Excerpt from the NFSA's Oral History interview with writer Eleanor Witcombe. She was interviewed by Stuart Glover on 18 March 1998.
NFSA Title: 367326
Photo: Eleanor Witcombe in The Australian Women's Weekly, 2 September 1950; via Trove: https://trove.nla.gov.au/newspaper/page/4308608
SG what is there about adaptation that makes it different? Why is it that some people are good or bad at it?
EW I don’t know. I honestly don’t know. It’s –er- let me think- Dick, y’know, they reckon that he could adapt War and Peace in five minutes! Laughs So in a way it has to do with –er- finding the nitty-gritty and this is one thing that was extremely difficult in both films that I did, was finding the nitty-gritty. Er- you find it and then you –er- wind what you can around it, to come out to where you think the book wanted to go, if that makes sense.
Casey Robinson said to me once, he said, “You should never embark on a screenplay until you can say exactly where you’re going in a sentence- what it’s about in a sentence.” And so you’ve got to have a goal. That’s where you’re going. This book –er- for instance- Red Heat- Norman Lindsay, Red Heat is about escape. Now you put escape up there, right? Now, the first episode is about the old thing- the old thing about three acts- three episodes, the first one is how do I get out of this mess? Er- Now I’ve made a worse mess of it, here I clear it up, type of thing, y’know.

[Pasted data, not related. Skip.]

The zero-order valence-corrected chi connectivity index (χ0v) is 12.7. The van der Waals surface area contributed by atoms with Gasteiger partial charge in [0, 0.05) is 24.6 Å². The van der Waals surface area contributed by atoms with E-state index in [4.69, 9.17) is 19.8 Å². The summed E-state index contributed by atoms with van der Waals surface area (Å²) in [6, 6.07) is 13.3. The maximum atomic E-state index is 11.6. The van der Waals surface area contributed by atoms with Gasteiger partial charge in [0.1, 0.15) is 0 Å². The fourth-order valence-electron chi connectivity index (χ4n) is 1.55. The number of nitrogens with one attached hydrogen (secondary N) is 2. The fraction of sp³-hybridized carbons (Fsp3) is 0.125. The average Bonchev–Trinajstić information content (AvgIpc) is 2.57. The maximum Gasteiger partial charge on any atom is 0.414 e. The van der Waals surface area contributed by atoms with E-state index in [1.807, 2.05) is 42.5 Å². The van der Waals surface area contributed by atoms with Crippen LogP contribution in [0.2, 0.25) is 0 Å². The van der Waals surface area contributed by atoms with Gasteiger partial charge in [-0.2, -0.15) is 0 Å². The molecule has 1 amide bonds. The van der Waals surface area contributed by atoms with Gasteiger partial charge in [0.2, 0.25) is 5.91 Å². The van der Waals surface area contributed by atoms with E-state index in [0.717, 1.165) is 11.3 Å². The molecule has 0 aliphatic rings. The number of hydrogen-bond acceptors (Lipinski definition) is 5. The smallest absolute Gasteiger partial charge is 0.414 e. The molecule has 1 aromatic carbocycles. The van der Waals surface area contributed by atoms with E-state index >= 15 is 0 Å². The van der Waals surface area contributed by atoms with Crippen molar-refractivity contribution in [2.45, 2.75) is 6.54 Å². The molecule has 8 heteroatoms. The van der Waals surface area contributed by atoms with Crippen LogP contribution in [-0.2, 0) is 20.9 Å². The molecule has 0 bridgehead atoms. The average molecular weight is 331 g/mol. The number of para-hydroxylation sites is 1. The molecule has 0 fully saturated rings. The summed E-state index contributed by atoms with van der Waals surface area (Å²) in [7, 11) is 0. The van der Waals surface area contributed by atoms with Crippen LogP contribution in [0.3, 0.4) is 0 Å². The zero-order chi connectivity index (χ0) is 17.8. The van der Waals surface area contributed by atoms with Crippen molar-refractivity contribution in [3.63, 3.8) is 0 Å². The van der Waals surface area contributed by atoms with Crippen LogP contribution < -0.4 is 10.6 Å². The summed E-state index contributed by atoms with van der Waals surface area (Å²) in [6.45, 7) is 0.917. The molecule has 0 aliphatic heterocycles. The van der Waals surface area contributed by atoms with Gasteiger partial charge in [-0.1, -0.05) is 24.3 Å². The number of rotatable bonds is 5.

And I think it’s- it’s simply to an extent- and this is only talking technically and without any artistic thing about it- technically, -er- an ability perhaps to see the wood in spite of the trees. In a matter of fact, I’ve been doing this a lot for people, for other people writing scripts and things, and saying, “Right, what are we trying to say here?
Is that necessary? It’s not. it’s another side issue.” Once you’ve got the wood, then you can put in the details, y’know. In a narrative piece of work where the dramatic climax is, because it just goes on like this.
But it’s not impossible, and –er- sometimes you –er- you have to stress this and not stressing that, y’know. Stressing that, but always, always, always you come back to make it –er- character driven. this is a story about this woman- this is a story about this man. this is a story about what happens to these people. Pshew- down, y’know.
It’s- adapting is very much a technical thing, but then again it’s not a technique you know, it’s a technique I think you have to be born with. Like you say some people are born with a dramatic sense, and some people aren’t. I think Leslie Reese told me that. He said you either have it or you haven’t. got it, and it’s no use trying to get it if you haven’t got it. You may go in another direction.
SG You’ve had a good career. Have you enjoyed it?
EW No I’m disappointed in myself. Because I don’t think I’ve – I haven’t adapted myself well. Laughs I haven’t found my centre enough and quickly and solidly and surely enough, to be able to go for that centre, y’know? I haven’t looked at me like a book and said, “That is what this book is about, and that is where the centre is.”
SG Are you going to do that?
EW Well if not in the incarnation, then in the next.